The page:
• Walking

Up the Downs and Down the Ups on the Isle of Wight

By Jonathan Elder


13 km / 8 miles


4 hrs 30 m



Published on 4 min read

Isle of Wight walk route map

This route was added to OS Maps last year by Country Walking magazine. With a free weekend, Jonathan and partner headed off on the ferry to give it a try.

While there’s nothing technically challenging on this walking route, you’ll need long trousers and boots, as some of the paths were pretty overgrown with nettles and brambles, and can be muddy. You’ll also need to keep an eye on your OS Maps app, GPS or paper map, as there’s quite a few branching paths, and places where the right of way can be tricky to spot.

In return, you get some great views over the Isle of Wight, and across the Solent to Portsmouth, get to walk through some wild flower meadows full of butterflies and busy bumblebees, and discover a monument to a long-gone landowner. Try to stick to the paths – the chalk of the Downs can erode easily, and there are a number of rare plants that grow in the area.

SZ 556 776

While we followed the Country Walking route, we did it in reverse, so if you are using a GPS or the OS Maps app, you will have to allow for this. The start point of this route is a little tricky – from the marked start, head down the road and look for a set of steps just inside the Ventnor Industrial Estate. When we went it was hidden behind a vehicle, and the sign had been partially covered with ivy, but once you have found it, you start off up the steady slope of St Bonniface Down. You’ll be able to see a large radio tower ahead of you, so aim for it. Look behind you for views over the town

When you reach the radio mast, take a moment to enjoy the view out towards the mainland, then take a hard left, before heading north along Luccombe Down. You will be roughly following the ridgeline. As you drop down the hill into the valley, keep an eye on your position – there’s a number of paths here, but you need to send up heading south-west into the town of Wroxhall, skirting through the edge of the woods.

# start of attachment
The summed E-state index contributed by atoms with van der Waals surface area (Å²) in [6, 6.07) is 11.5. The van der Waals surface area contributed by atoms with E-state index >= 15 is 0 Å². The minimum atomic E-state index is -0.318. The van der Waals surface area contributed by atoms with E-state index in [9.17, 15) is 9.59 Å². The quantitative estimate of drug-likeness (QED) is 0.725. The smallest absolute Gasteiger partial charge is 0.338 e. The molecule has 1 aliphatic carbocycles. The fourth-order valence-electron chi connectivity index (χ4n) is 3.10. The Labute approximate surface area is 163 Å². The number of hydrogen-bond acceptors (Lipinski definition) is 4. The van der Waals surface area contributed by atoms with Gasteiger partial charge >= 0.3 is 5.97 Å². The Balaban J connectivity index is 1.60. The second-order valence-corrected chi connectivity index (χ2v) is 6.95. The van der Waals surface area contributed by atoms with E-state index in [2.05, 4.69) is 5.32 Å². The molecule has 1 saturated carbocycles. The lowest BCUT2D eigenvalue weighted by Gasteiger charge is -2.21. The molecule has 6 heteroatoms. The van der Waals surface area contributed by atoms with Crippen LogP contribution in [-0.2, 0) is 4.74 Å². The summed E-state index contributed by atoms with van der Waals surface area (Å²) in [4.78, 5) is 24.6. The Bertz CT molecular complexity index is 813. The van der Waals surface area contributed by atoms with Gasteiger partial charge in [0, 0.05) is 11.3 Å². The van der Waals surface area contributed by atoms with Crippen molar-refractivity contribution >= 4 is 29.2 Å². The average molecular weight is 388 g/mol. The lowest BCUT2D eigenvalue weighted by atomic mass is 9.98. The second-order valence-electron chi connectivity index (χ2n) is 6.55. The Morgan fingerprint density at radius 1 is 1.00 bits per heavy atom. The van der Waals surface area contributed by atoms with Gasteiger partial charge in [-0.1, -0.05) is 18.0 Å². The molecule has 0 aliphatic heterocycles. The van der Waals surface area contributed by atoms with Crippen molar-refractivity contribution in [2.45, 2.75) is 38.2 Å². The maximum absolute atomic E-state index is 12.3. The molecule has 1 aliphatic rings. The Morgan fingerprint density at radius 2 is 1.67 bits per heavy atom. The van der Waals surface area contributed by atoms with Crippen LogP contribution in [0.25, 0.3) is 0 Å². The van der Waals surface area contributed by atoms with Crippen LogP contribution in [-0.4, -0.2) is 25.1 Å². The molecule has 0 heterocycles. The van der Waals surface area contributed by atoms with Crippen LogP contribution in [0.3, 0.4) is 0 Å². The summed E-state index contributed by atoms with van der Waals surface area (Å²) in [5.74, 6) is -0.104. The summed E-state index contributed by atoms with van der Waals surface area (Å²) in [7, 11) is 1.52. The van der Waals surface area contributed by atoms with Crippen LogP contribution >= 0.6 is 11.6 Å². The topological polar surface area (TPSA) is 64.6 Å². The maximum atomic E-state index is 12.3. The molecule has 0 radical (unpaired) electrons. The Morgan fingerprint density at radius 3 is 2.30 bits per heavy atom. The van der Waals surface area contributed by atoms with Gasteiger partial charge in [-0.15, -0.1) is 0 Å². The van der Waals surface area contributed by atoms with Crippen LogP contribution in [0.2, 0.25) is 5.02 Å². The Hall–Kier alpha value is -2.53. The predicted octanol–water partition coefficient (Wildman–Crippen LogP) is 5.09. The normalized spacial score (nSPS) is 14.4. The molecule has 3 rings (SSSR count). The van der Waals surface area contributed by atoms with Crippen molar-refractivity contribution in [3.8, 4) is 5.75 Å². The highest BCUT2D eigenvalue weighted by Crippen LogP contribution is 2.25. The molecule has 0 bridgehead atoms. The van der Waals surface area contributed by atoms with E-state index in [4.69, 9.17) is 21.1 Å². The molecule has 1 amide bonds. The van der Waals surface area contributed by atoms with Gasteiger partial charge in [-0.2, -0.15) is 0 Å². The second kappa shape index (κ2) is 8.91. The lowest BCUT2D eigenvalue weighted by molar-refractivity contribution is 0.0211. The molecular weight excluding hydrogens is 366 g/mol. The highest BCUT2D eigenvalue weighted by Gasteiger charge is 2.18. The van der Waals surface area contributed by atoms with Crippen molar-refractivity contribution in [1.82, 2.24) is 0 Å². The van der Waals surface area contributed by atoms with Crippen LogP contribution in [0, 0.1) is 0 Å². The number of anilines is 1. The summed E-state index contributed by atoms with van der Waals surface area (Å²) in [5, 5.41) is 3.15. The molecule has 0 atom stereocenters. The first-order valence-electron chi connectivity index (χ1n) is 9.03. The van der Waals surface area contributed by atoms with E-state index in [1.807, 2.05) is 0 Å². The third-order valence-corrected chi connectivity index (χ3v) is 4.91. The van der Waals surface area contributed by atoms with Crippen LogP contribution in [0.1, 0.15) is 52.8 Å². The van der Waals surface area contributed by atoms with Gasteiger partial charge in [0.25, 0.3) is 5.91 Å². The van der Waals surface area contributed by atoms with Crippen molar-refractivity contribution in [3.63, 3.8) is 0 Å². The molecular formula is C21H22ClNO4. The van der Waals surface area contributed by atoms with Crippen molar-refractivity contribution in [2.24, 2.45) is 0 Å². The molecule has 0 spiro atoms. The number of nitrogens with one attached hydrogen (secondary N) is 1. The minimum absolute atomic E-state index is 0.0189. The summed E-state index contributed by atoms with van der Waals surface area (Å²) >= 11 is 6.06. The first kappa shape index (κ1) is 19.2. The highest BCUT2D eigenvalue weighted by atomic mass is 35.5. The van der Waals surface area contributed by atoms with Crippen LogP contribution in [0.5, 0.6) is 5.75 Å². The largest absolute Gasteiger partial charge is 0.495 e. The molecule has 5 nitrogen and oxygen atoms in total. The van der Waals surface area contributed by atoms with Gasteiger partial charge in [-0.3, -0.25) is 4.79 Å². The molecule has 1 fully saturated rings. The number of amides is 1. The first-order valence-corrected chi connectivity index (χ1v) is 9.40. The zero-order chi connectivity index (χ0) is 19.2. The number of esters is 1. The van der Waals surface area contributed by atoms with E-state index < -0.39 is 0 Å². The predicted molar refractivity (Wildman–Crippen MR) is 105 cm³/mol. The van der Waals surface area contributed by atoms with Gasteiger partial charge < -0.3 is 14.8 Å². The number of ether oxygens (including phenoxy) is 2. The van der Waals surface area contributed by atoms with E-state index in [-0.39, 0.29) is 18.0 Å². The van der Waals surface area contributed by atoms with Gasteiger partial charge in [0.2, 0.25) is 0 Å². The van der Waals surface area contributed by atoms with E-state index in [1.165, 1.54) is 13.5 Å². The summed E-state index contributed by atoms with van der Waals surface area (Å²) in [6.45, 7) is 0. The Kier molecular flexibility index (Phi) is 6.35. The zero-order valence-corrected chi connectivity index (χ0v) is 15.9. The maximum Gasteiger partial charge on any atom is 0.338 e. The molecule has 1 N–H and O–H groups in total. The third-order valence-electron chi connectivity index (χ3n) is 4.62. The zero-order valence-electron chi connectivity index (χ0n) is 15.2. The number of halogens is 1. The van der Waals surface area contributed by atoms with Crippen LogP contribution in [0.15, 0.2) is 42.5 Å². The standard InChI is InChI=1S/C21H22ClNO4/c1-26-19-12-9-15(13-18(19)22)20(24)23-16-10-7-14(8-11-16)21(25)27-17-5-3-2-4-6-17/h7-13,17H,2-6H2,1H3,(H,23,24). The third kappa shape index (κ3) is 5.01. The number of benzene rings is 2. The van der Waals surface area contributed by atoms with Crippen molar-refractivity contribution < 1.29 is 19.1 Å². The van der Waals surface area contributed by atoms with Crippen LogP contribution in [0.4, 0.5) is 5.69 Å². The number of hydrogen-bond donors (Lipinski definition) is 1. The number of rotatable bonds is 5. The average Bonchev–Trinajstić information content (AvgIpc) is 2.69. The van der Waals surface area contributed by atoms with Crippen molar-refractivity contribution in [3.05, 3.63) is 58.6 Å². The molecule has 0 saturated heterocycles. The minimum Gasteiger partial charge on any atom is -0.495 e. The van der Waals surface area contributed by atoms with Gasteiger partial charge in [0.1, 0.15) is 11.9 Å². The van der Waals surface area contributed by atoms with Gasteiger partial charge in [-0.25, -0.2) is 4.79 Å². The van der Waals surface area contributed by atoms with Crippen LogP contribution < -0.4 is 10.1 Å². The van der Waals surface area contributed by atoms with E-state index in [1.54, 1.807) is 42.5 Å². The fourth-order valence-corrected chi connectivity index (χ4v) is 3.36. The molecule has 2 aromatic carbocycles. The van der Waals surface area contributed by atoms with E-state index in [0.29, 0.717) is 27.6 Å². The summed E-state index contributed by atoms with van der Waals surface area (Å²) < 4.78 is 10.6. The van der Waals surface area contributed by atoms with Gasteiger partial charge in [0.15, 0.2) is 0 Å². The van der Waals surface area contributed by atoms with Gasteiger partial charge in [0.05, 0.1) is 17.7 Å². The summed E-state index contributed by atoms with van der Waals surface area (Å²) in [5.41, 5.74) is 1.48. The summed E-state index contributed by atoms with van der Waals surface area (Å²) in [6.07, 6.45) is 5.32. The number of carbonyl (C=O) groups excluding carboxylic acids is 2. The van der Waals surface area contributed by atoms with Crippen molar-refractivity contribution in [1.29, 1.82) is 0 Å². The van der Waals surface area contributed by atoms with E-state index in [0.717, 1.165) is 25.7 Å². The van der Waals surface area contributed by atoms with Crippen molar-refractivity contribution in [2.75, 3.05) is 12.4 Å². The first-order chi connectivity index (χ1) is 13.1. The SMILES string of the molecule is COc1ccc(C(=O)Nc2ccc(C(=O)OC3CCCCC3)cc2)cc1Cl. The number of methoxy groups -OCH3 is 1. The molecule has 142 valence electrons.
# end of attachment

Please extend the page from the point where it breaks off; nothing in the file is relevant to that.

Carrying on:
If you want a rest, you can stop off in Wroxhall – there’s a convenience store (with a handy bench opposite) or the The Star pub, which is open from 1pm most days. Once you are ready to continue, head along the main road, then turn up Appledurcombe Road. It’s worth taking the slightly longer path to detour in front of Appledourcombe House. It was heavily damaged in the war, so is just a shell, but is still a really good example of English Baroque architecture, popular when it was built in 1702. It’s now managed by English Heritage and you can visit the grounds (designed by ‘Capability’ Brown).

SZ 544 799

From here, head past the front of Appledurcombe Farm (follow the signs got GL47), before turning south up a steep hill. At the top you will find an impressive stone monument, dedicated to Robert Worsley, a landowner, a Deputy Lieutenant of Hampshire, and the who started the construction of Appledurcombe House you just passed – although he died in 1702, so never saw it completed. From the monument, you are going to head south on to Stenbury Down.

SZ 536 801

The path can fade out a bit here, so stick to the top of the Down, passing the first radio tower on your right, before dropping down a short slope and crossing a stile just at the second tower. As you head up a gentle hill, keep an eye on the field to your right. You’ll see three large mounds, which will be clearest as you climb the slope, as they will be right at the top of the hill. These are tumuli, or burial mounds. You’ll find them all over the area, but these three are especially easy to spot. They are in agricultural land, so you will just have to admire them from the footpath.

You’ll pass the edge of Ventnor Golf Course, then past the appropriately named Steephill back into Ventnor.

13km SZ 556 776

13 km / 8 miles

Liked by 359 users

By Jonathan Elder

Jonathan helps run the OS Shop and GetOutside, and in his free time can be found walking, playing computer games or, in the winter, falling off mountains with a plank of wood strapped to his feet.


Digital Maps

Use OS Maps to see more detail including footpaths, bridleways, cycle tracks and rights of way.

Use world-renowned Ordnance Survey mapping with unlimited use of every OS Explorer and OS Landranger map for the whole of Great Britain. That’s instant access to 607 maps to view, print, or download to your phone – all included in your subscription.

Launch OS Maps


OS Shop

Use OS Maps to see more detail including footpaths, bridleways, cycle tracks and rights of way.

Go to the shop